Having come to Brighton in 1985 to study pharmacy, Heather gained an interest in HIV care thanks to lectures from visiting consultants and being in an area with a disproportionately high number of people with the disease.
With her interest in the process of finding treatments – the first day she stepped into her dispensary in June 1991 Heather was faced with two big boxes of drug supplies for one of the medical research council trials for antiretrovirals – she was at the grass roots of the fight not only against HIV but also the hatred that surrounded it.
Now the HIV chaplain for Sussex Ecumenical HIV Chaplaincy and a methodist minister, at the time Heather was training to be a lay preacher and found herself shaken by the attitudes of some so-called Christians towards to those who had contracted HIV.
“The thing that stuck in my mind was the awful headlines you would see in the tabloids. The language around anything to do with HIV and AIDS was scaremongering and harmful and horrible.”
Epitomising this was the then chief constable of Greater Manchester police, James Anderton, who famously said that Aids patients lived in “a human cesspool of their own making”. At the same time he had been vocal about his religious beliefs, which left Heather baffled.
“I had been brought up within the church and it may have been fairly sheltered but I never had that sense. If you are a Christian love comes before anything, so why would you come out and say something like that?
“Prior to coming to Brighton I didn’t really have any contact with the LGBT community but the view that was being put forward to get attention in the media was just so negative and I felt very strongly that these people didn’t speak for me or for a lot of people. I am not Mother Theresa and was not trying to preach to people, it was simply that I felt so strongly that was where I should be.”
Heather and many of her fellow christians felt they were being vilified for views that had been expressed on behalf of their faith but which were not ideals that they shared.
“It was quite striking that, from a faith perspective, there were a lot of people saying ‘this is the christian view’ but at the same time a lot of the people on the ground who were helping and befriending from outside the gay community were people from churches. They were people who might not have been expected to take on this role – little old ladies who would make tea when Open Door opened in Camelford Street, for example.”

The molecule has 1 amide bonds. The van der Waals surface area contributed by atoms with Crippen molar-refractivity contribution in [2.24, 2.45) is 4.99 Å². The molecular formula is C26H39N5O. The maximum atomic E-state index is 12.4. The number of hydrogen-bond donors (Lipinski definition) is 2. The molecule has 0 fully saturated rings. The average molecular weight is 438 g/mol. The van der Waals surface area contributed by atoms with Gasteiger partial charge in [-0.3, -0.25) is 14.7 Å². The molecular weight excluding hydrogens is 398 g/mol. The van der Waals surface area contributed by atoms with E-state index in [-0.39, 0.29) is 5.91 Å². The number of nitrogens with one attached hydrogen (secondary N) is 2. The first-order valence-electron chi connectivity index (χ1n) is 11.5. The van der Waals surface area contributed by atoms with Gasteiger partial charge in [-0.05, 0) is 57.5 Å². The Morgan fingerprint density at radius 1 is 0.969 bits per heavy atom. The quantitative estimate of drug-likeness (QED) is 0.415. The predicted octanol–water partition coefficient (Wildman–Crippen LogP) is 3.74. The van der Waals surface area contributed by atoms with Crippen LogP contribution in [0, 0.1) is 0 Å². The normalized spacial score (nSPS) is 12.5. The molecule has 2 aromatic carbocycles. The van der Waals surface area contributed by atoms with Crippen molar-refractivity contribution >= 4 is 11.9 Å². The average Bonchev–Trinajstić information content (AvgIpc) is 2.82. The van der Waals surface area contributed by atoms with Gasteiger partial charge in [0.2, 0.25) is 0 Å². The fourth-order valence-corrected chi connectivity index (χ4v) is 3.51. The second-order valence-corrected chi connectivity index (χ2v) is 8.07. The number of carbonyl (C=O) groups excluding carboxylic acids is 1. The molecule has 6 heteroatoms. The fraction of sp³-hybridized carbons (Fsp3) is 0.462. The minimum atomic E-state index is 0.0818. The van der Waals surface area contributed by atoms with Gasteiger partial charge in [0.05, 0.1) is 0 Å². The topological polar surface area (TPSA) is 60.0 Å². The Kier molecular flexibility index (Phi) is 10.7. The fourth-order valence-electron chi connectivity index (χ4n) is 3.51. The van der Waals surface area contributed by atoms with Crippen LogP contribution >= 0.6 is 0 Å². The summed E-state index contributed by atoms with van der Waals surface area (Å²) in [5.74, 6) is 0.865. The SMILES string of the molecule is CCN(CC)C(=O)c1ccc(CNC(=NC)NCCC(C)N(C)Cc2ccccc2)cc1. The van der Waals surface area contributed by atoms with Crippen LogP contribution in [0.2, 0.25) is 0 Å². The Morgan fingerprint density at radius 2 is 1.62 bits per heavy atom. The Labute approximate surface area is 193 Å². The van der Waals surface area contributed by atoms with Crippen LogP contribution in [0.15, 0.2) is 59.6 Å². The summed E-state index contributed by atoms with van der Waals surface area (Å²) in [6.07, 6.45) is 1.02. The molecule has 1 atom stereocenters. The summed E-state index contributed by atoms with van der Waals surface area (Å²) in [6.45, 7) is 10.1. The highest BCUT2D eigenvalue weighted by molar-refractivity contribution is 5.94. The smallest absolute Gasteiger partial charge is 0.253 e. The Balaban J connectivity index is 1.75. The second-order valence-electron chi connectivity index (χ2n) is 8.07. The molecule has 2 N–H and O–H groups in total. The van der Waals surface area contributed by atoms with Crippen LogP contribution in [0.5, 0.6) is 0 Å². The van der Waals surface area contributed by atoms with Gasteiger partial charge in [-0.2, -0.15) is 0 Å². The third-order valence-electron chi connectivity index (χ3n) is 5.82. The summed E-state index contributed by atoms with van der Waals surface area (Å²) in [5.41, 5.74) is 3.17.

Against that backdrop of prejudice it was no surprise that many of the people who chose to work in HIV healthcare were themselves gay.
“The people were definitely a big part of wanting to work in that area – the staff and the patients. From the staff point of view, many of the gay men had seen friends die so felt strongly that they wanted to do something for the community, but there was real camaraderie and a breaking down of barriers in the hierarchy.
“As a pharmacist my views would be listened to in a way that those of people in other areas were not. We felt we were much more one of the team.
“In an ideal world you would be treating people and would not see them for a long time between visits for good reason – but that was not the case with HIV.
“The patients were in palliative care so a lot of the treatments were not actually treating HIV, rather those treatments would be for infections – then some were to stop that infection coming back and some were to treat the side effects. It was generally a case of medicines just being added on. One chap was taking about 60 tablets a day.
“However I now have patients I have known for nearly 30 years and it’s very rewarding to have that shared history.
“It’s Marmite, working in HIV – you either love it or you don’t.”
And how do things stand now in terms of understanding and acceptance? “It’s definitely better, certainly working within the hospital trust – there’s an LGBT workers’ forum and a lot more visibility about not just sexuality but HIV as well.
“But there are still pockets of healthcare where we are actively addressing issues and there’s a lot of work being done around stigma and lack of education.”
Photos by Gideon Mendel, taken from The Ward, published by Trolley Press